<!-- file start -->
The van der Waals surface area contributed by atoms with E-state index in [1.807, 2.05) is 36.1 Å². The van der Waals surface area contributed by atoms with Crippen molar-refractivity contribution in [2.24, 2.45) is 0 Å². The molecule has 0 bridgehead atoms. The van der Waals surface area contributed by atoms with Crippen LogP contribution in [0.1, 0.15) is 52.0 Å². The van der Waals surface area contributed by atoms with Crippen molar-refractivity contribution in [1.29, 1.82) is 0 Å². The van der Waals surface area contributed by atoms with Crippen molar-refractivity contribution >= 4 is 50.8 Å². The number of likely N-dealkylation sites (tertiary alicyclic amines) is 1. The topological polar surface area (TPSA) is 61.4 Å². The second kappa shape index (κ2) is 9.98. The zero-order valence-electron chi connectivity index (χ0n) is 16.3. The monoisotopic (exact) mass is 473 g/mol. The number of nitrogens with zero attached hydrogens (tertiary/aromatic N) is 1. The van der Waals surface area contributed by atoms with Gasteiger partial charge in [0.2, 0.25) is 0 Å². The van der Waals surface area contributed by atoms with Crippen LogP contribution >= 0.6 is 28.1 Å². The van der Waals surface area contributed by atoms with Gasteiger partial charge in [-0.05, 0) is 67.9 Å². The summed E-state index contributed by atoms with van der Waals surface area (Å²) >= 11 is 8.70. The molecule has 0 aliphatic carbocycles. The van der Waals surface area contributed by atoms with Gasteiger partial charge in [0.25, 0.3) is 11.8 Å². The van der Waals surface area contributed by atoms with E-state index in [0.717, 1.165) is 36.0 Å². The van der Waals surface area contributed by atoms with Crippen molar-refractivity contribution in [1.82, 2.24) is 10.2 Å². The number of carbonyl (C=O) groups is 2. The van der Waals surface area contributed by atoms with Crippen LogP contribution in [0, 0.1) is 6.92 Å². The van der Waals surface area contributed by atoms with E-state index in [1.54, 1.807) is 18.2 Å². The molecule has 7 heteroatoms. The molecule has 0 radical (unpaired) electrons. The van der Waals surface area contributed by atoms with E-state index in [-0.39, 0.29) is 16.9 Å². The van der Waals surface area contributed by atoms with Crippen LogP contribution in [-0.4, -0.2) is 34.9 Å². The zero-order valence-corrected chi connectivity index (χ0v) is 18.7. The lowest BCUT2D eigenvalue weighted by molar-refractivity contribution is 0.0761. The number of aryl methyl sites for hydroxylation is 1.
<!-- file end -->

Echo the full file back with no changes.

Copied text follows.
The van der Waals surface area contributed by atoms with E-state index in [1.807, 2.05) is 36.1 Å². The van der Waals surface area contributed by atoms with Crippen molar-refractivity contribution in [2.24, 2.45) is 0 Å². The molecule has 0 bridgehead atoms. The van der Waals surface area contributed by atoms with Crippen LogP contribution in [0.1, 0.15) is 52.0 Å². The van der Waals surface area contributed by atoms with Crippen molar-refractivity contribution in [1.29, 1.82) is 0 Å². The van der Waals surface area contributed by atoms with Crippen molar-refractivity contribution >= 4 is 50.8 Å². The number of likely N-dealkylation sites (tertiary alicyclic amines) is 1. The topological polar surface area (TPSA) is 61.4 Å². The second kappa shape index (κ2) is 9.98. The zero-order valence-electron chi connectivity index (χ0n) is 16.3. The monoisotopic (exact) mass is 473 g/mol. The number of nitrogens with zero attached hydrogens (tertiary/aromatic N) is 1. The van der Waals surface area contributed by atoms with Gasteiger partial charge in [0.2, 0.25) is 0 Å². The van der Waals surface area contributed by atoms with Crippen LogP contribution >= 0.6 is 28.1 Å². The van der Waals surface area contributed by atoms with Gasteiger partial charge in [-0.05, 0) is 67.9 Å². The summed E-state index contributed by atoms with van der Waals surface area (Å²) >= 11 is 8.70. The molecule has 0 aliphatic carbocycles. The van der Waals surface area contributed by atoms with Gasteiger partial charge in [0.25, 0.3) is 11.8 Å². The van der Waals surface area contributed by atoms with E-state index in [0.717, 1.165) is 36.0 Å². The van der Waals surface area contributed by atoms with Crippen molar-refractivity contribution in [1.82, 2.24) is 10.2 Å². The number of carbonyl (C=O) groups is 2. The van der Waals surface area contributed by atoms with Crippen LogP contribution in [0, 0.1) is 6.92 Å². The van der Waals surface area contributed by atoms with E-state index in [1.54, 1.807) is 18.2 Å². The molecule has 7 heteroatoms. The molecule has 0 radical (unpaired) electrons. The van der Waals surface area contributed by atoms with E-state index in [-0.39, 0.29) is 16.9 Å². The van der Waals surface area contributed by atoms with Crippen LogP contribution in [-0.4, -0.2) is 34.9 Å². The zero-order valence-corrected chi connectivity index (χ0v) is 18.7. The lowest BCUT2D eigenvalue weighted by molar-refractivity contribution is 0.0761. The number of aryl methyl sites for hydroxylation is 1.